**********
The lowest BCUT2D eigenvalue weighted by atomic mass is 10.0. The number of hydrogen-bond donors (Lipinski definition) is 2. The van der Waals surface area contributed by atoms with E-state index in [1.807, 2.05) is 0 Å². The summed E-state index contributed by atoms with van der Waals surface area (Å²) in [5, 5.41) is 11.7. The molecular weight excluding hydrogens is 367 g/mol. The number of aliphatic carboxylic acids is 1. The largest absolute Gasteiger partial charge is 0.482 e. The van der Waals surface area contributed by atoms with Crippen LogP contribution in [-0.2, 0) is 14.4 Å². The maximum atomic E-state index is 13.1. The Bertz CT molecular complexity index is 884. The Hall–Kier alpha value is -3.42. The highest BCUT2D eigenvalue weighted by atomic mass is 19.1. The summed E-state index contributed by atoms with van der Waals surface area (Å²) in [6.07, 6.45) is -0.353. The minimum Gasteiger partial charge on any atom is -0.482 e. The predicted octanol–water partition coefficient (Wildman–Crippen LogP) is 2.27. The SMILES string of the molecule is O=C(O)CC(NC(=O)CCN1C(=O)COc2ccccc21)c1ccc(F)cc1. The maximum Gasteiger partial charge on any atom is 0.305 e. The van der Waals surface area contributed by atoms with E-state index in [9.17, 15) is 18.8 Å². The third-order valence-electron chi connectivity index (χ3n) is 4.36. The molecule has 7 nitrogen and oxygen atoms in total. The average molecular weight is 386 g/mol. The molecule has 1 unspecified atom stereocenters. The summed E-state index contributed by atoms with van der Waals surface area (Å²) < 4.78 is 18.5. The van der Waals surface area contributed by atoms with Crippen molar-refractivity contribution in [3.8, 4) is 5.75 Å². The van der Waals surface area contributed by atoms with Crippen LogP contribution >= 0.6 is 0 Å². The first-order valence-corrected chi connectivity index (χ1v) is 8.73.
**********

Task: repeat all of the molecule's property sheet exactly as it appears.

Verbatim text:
The lowest BCUT2D eigenvalue weighted by atomic mass is 10.0. The number of hydrogen-bond donors (Lipinski definition) is 2. The van der Waals surface area contributed by atoms with E-state index in [1.807, 2.05) is 0 Å². The summed E-state index contributed by atoms with van der Waals surface area (Å²) in [5, 5.41) is 11.7. The molecular weight excluding hydrogens is 367 g/mol. The number of aliphatic carboxylic acids is 1. The largest absolute Gasteiger partial charge is 0.482 e. The van der Waals surface area contributed by atoms with Crippen LogP contribution in [-0.2, 0) is 14.4 Å². The maximum atomic E-state index is 13.1. The Bertz CT molecular complexity index is 884. The Hall–Kier alpha value is -3.42. The highest BCUT2D eigenvalue weighted by atomic mass is 19.1. The summed E-state index contributed by atoms with van der Waals surface area (Å²) in [6.07, 6.45) is -0.353. The minimum Gasteiger partial charge on any atom is -0.482 e. The predicted octanol–water partition coefficient (Wildman–Crippen LogP) is 2.27. The SMILES string of the molecule is O=C(O)CC(NC(=O)CCN1C(=O)COc2ccccc21)c1ccc(F)cc1. The maximum Gasteiger partial charge on any atom is 0.305 e. The van der Waals surface area contributed by atoms with E-state index in [9.17, 15) is 18.8 Å². The third-order valence-electron chi connectivity index (χ3n) is 4.36. The molecule has 7 nitrogen and oxygen atoms in total. The average molecular weight is 386 g/mol. The molecule has 1 unspecified atom stereocenters. The summed E-state index contributed by atoms with van der Waals surface area (Å²) < 4.78 is 18.5. The van der Waals surface area contributed by atoms with Crippen molar-refractivity contribution in [3.8, 4) is 5.75 Å². The van der Waals surface area contributed by atoms with Crippen LogP contribution >= 0.6 is 0 Å². The first-order valence-corrected chi connectivity index (χ1v) is 8.73.